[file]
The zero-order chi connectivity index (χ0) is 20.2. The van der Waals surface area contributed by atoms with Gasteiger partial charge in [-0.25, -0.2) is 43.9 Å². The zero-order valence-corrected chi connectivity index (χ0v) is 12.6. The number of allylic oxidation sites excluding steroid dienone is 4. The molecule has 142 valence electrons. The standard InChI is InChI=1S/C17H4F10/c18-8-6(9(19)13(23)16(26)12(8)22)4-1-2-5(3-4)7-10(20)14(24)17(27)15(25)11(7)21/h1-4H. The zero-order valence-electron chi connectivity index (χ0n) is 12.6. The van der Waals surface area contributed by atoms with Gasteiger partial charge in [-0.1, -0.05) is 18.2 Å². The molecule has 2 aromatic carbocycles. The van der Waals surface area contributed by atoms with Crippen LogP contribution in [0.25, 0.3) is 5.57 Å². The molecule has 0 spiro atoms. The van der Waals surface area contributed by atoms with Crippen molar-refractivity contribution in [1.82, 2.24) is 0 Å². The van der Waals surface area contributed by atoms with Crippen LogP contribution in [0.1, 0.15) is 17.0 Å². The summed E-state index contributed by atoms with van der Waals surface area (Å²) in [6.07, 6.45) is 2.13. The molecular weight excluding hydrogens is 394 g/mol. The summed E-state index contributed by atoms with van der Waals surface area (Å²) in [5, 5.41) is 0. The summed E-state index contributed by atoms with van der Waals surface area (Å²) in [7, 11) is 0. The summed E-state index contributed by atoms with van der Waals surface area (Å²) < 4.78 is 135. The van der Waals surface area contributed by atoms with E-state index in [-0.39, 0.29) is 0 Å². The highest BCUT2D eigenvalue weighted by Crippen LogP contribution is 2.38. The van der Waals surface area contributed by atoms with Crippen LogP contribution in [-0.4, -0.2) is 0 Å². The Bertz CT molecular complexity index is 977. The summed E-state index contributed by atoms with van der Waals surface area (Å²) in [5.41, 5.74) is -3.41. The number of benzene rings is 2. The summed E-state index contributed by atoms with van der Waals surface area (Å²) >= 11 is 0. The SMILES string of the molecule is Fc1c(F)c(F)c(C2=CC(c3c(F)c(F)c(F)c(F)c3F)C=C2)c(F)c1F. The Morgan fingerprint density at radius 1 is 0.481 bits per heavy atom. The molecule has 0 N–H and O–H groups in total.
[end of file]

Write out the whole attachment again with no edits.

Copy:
The zero-order chi connectivity index (χ0) is 20.2. The van der Waals surface area contributed by atoms with Gasteiger partial charge in [-0.25, -0.2) is 43.9 Å². The zero-order valence-corrected chi connectivity index (χ0v) is 12.6. The number of allylic oxidation sites excluding steroid dienone is 4. The molecule has 142 valence electrons. The standard InChI is InChI=1S/C17H4F10/c18-8-6(9(19)13(23)16(26)12(8)22)4-1-2-5(3-4)7-10(20)14(24)17(27)15(25)11(7)21/h1-4H. The zero-order valence-electron chi connectivity index (χ0n) is 12.6. The van der Waals surface area contributed by atoms with Gasteiger partial charge in [-0.1, -0.05) is 18.2 Å². The molecule has 2 aromatic carbocycles. The van der Waals surface area contributed by atoms with Crippen LogP contribution in [0.25, 0.3) is 5.57 Å². The molecule has 0 spiro atoms. The van der Waals surface area contributed by atoms with Crippen molar-refractivity contribution in [1.82, 2.24) is 0 Å². The van der Waals surface area contributed by atoms with Crippen LogP contribution in [0.1, 0.15) is 17.0 Å². The summed E-state index contributed by atoms with van der Waals surface area (Å²) in [6.07, 6.45) is 2.13. The molecular weight excluding hydrogens is 394 g/mol. The summed E-state index contributed by atoms with van der Waals surface area (Å²) in [5, 5.41) is 0. The summed E-state index contributed by atoms with van der Waals surface area (Å²) in [7, 11) is 0. The summed E-state index contributed by atoms with van der Waals surface area (Å²) < 4.78 is 135. The van der Waals surface area contributed by atoms with E-state index in [-0.39, 0.29) is 0 Å². The highest BCUT2D eigenvalue weighted by Crippen LogP contribution is 2.38. The van der Waals surface area contributed by atoms with Crippen LogP contribution in [-0.4, -0.2) is 0 Å². The Bertz CT molecular complexity index is 977. The summed E-state index contributed by atoms with van der Waals surface area (Å²) in [5.41, 5.74) is -3.41. The number of benzene rings is 2. The summed E-state index contributed by atoms with van der Waals surface area (Å²) >= 11 is 0. The SMILES string of the molecule is Fc1c(F)c(F)c(C2=CC(c3c(F)c(F)c(F)c(F)c3F)C=C2)c(F)c1F. The Morgan fingerprint density at radius 1 is 0.481 bits per heavy atom. The molecule has 0 N–H and O–H groups in total.